Dr Bilal Badat working with his master, calligrapher Hoca Efdaluddin Kılıç, in Istanbul
Dr Bilal Badat working with his master, calligrapher Hoca Efdaluddin Kılıç, in Istanbul

News 22 June 2017

Bilal Badat completes PhD research on pedagogy in Ottoman calligraphy

Congratulations to Dr Bilal Badat who successfully completed his PhD research this month. As his examiners agreed, his innovative study of pedagogy in Ottoman calligraphy will provide a seminal contribution to research into this traditional art form, contributing not only to our understanding of calligraphy, but also in terms of how the field might advance from current methodologies.

In this first study to reconstruct Ottoman pedagogical traditions, Dr Badat used historical archival research combined with undertaking a traditional apprenticeship in calligraphy. This departure from previous methodologies allowed him to draw on his own experience working with a master while reading and interpreting the historical texts.

The resulting profound insights into the traditional master-apprentice system would have been inconceivable had he not experienced this relationship himself. Reconstructing the fabric of Ottoman pedagogical structures in this way allowed him to understand more about the fascinating relationship between innovation and tradition within the framework of a traditional art form. He was also able to discuss aspects of the conceptualisation of calligraphy as a sacred body of knowledge and how this shaped and determined pedagogy and governed the relationship between master and apprentice. Within this framework the transmission of knowledge was seen as a sacred duty.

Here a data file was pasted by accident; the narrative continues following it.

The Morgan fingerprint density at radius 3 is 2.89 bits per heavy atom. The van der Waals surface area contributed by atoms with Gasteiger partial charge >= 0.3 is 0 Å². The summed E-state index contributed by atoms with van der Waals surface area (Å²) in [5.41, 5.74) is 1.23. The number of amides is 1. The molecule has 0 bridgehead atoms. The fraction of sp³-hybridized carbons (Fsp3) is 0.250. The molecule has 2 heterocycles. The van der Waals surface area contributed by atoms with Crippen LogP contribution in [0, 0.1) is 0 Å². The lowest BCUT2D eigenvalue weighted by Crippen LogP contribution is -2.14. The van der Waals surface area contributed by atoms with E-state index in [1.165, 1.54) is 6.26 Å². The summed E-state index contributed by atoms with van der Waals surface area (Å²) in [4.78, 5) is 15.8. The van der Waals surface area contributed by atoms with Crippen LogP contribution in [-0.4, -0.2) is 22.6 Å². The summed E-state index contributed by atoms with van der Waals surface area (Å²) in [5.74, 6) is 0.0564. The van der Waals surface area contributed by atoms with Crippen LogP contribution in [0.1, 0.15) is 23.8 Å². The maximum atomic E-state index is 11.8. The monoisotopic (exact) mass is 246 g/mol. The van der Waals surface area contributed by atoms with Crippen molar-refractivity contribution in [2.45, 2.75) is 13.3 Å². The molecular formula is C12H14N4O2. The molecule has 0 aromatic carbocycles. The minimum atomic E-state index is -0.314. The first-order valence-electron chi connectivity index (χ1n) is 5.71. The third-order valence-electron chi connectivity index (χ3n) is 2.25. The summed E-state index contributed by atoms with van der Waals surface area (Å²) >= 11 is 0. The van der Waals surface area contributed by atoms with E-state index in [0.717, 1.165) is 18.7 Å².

Based on his research into the social, political and religious contexts of calligraphy, as well as into the artistic processes involved, he was able to argue that these pedagogical structures influenced Ottoman calligraphy in a number of significant ways. Although his research opened many avenues for future research, that were discussed with great interest at his viva, he also concluded his writing by noting that even after four years of apprenticeship he still feels a sense of excitement at the prospect of continuing to work with his master to improve his skills as a calligrapher.

We hope that he will continue to achieve this balance between these aspects of his work and wish him all the best in his future endeavours.